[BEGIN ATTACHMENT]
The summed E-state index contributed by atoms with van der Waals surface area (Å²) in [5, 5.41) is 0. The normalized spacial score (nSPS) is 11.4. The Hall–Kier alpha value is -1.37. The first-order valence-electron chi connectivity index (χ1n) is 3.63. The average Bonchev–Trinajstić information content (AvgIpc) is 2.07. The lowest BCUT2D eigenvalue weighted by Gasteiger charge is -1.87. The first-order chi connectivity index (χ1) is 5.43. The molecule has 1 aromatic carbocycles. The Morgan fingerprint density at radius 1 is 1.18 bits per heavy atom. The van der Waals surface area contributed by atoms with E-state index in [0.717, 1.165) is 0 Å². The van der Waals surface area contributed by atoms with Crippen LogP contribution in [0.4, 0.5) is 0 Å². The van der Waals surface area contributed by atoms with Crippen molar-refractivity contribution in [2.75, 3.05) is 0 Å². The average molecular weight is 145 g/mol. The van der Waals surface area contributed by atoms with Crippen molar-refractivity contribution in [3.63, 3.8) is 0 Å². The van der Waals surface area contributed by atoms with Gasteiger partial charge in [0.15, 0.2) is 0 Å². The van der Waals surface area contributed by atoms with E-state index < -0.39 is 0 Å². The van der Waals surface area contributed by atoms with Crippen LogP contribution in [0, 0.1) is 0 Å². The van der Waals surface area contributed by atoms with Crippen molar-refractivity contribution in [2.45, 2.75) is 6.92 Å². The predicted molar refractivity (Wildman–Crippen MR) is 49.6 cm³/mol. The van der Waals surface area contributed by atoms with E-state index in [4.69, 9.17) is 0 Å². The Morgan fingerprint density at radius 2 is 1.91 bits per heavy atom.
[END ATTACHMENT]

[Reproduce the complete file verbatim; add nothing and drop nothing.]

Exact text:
The summed E-state index contributed by atoms with van der Waals surface area (Å²) in [5, 5.41) is 0. The normalized spacial score (nSPS) is 11.4. The Hall–Kier alpha value is -1.37. The first-order valence-electron chi connectivity index (χ1n) is 3.63. The average Bonchev–Trinajstić information content (AvgIpc) is 2.07. The lowest BCUT2D eigenvalue weighted by Gasteiger charge is -1.87. The first-order chi connectivity index (χ1) is 5.43. The molecule has 1 aromatic carbocycles. The Morgan fingerprint density at radius 1 is 1.18 bits per heavy atom. The van der Waals surface area contributed by atoms with E-state index in [0.717, 1.165) is 0 Å². The van der Waals surface area contributed by atoms with Crippen LogP contribution in [0.4, 0.5) is 0 Å². The van der Waals surface area contributed by atoms with Crippen molar-refractivity contribution in [2.75, 3.05) is 0 Å². The average molecular weight is 145 g/mol. The van der Waals surface area contributed by atoms with Crippen molar-refractivity contribution in [3.63, 3.8) is 0 Å². The van der Waals surface area contributed by atoms with Gasteiger partial charge in [0.15, 0.2) is 0 Å². The van der Waals surface area contributed by atoms with E-state index < -0.39 is 0 Å². The van der Waals surface area contributed by atoms with Crippen LogP contribution in [0, 0.1) is 0 Å². The van der Waals surface area contributed by atoms with Crippen molar-refractivity contribution in [2.45, 2.75) is 6.92 Å². The predicted molar refractivity (Wildman–Crippen MR) is 49.6 cm³/mol. The van der Waals surface area contributed by atoms with E-state index in [4.69, 9.17) is 0 Å². The Morgan fingerprint density at radius 2 is 1.91 bits per heavy atom.